A convicted sex offender, who was recently released after about 20 years in a state mental hospital, has settled in an orange mental hospital, the police said on Friday.
59-year-old Cary Jay Smith, who was discharged from Coalinga State Hospital on Tuesday, stayed one night in Los Angeles before heading to Orange, where he stayed at an adult complex in the United States at around 6:30 p.m. Checked in near Tustin Street and Chapman Avenue. Thursday said Sgt. Phil McMullin from the Orange Police Department.
Orange County District Attorney Todd Spitzer and Orange County Board Chair Michelle Steel issued a press release about Smith earlier this week and sent a letter to Governor Gavin Newsom asking for help to find out why Smith no longer had to be registered as a sex offender despite everything, a belief and obligation to do so in 1985.
Newsom's office referred questions to the Department of State Hospitals. Ken August of the Department of State Hospitals said state and state data protection laws prohibited the department from commenting.
Smith has relatives who live in Orange but don't stay with them, McMullin said.
"It's not under lock and key," McMullin said of the facility. "He can come and go as he likes."
Smith seemed "very mild and passive" when McMullin spoke to him last night.
State and Orange County Health Care Agency officials referred Smith to the facility. The police warned the facility administrator of Smith's past, but he was accepted.
Police are keeping an eye on Smith and will try to move him, McMullin said.
Residents have been warned not to contact, confront, or "attempt to arrest" Smith, who is not seeking a crime, is not on probation or on probation, and does not need to register as a sex offender, McMullin said.
Smith pleaded guilty to a crime against a child in 1985 and asked him to register as a sex offender for the rest of his life, Spitzer said.
In 2005, however, this requirement was lifted for an unknown reason, Spitzer said.
"We need to take care of it and know why he's no longer a lifetime," said Spitzer, referring to the code in the law that sex offenders must register with the authorities so that they can be prosecuted.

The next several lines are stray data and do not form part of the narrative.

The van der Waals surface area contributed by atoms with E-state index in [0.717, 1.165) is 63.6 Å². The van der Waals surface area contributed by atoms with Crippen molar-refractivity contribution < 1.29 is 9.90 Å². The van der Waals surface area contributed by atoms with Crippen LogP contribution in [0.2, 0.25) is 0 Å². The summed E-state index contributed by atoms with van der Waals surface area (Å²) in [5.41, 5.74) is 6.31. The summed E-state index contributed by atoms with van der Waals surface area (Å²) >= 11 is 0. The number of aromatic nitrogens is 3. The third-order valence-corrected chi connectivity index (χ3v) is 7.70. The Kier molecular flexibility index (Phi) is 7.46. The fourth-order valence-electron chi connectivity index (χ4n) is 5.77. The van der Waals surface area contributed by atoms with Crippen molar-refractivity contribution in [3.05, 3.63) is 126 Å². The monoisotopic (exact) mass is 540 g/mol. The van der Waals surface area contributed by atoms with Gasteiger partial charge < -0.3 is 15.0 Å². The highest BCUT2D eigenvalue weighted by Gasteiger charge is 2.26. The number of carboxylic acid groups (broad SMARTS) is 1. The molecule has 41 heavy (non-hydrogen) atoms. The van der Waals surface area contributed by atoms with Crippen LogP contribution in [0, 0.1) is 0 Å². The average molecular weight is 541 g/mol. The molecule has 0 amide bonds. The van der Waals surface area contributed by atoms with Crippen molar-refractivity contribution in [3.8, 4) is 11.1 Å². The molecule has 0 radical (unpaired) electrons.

"We believe he is a lifelong registrant," said Spitzer.
In 2002, prosecutors tried to indict Smith for sexually assaulting a 13-year-old, but the case was dismissed because of a statute of limitations issue, Spitzer said.
Smith was admitted to Patton State Hospital in San Bernardino for psychological reasons in 1999 when his wife gave a letter to a psychiatrist that her husband wrote, describing sexual acts, of which he was with a 7-year-old boy in his neighborhood Costa Mesa fantasized about prosecutors.
The state detained him in a state hospital under a civil obligation that, according to the prosecutor, led to a risk to children. According to this law, he had the opportunity to apply for legal release every six months.
But during the hearings, he testified that he still dreams of sexually assaulting and killing boys, the prosecutor said.
"He calls himself Mr. RTK," which stands for rape, torture, killing, said Spitzer. "I think that held him in. He says," If you don't cut my penis and hands, I'll bother you again. "" "
Spitzer said he had no real connection to the case because it was a civil obligation, but wanted to warn the public of the potential danger.
"It is only very annoying and annoying for me that one of the governor's departments released a man who is such an aberration and runaway and does not advise the public," said Spitzer.
"This is crazy for me. The only thing I can do under the law is to warn people and get his picture out and raise awareness of him, but I can't do much else."
It was the district attorney's office that was authorized to appeal Smith's release, but apparently this time it was not notified and the arrest against him expired on Saturday, Steel and Spitzer said in their letter to Newsom.
Spitzer said his office contacted the Attorney General's Office to determine why the sex offender's registration was lifted and whether it could be reinstated.